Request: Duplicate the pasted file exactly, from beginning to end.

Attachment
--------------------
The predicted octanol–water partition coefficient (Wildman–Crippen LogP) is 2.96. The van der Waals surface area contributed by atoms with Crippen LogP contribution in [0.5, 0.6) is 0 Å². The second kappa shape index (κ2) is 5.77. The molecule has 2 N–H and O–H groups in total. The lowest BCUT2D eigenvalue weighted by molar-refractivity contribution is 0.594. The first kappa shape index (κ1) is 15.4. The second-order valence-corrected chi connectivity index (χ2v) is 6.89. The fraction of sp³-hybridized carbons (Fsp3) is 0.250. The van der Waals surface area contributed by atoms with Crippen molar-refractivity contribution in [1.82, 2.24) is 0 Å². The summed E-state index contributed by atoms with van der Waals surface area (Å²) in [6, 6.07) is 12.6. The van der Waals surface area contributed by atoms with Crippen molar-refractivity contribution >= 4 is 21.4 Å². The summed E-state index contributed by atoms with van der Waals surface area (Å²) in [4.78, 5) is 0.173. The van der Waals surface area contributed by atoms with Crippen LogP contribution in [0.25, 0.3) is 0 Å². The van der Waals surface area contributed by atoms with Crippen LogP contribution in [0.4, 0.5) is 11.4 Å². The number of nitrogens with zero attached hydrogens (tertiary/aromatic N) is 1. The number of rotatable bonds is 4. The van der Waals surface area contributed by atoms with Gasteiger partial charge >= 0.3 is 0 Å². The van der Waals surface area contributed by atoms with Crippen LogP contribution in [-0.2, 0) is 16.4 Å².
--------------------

The predicted octanol–water partition coefficient (Wildman–Crippen LogP) is 2.96. The van der Waals surface area contributed by atoms with Crippen LogP contribution in [0.5, 0.6) is 0 Å². The second kappa shape index (κ2) is 5.77. The molecule has 2 N–H and O–H groups in total. The lowest BCUT2D eigenvalue weighted by molar-refractivity contribution is 0.594. The first kappa shape index (κ1) is 15.4. The second-order valence-corrected chi connectivity index (χ2v) is 6.89. The fraction of sp³-hybridized carbons (Fsp3) is 0.250. The van der Waals surface area contributed by atoms with Crippen molar-refractivity contribution in [1.82, 2.24) is 0 Å². The summed E-state index contributed by atoms with van der Waals surface area (Å²) in [6, 6.07) is 12.6. The van der Waals surface area contributed by atoms with Crippen molar-refractivity contribution >= 4 is 21.4 Å². The summed E-state index contributed by atoms with van der Waals surface area (Å²) in [4.78, 5) is 0.173. The van der Waals surface area contributed by atoms with Crippen LogP contribution in [0.25, 0.3) is 0 Å². The van der Waals surface area contributed by atoms with Crippen LogP contribution in [0.4, 0.5) is 11.4 Å². The number of nitrogens with zero attached hydrogens (tertiary/aromatic N) is 1. The number of rotatable bonds is 4. The van der Waals surface area contributed by atoms with Gasteiger partial charge >= 0.3 is 0 Å². The van der Waals surface area contributed by atoms with Crippen LogP contribution in [-0.2, 0) is 16.4 Å².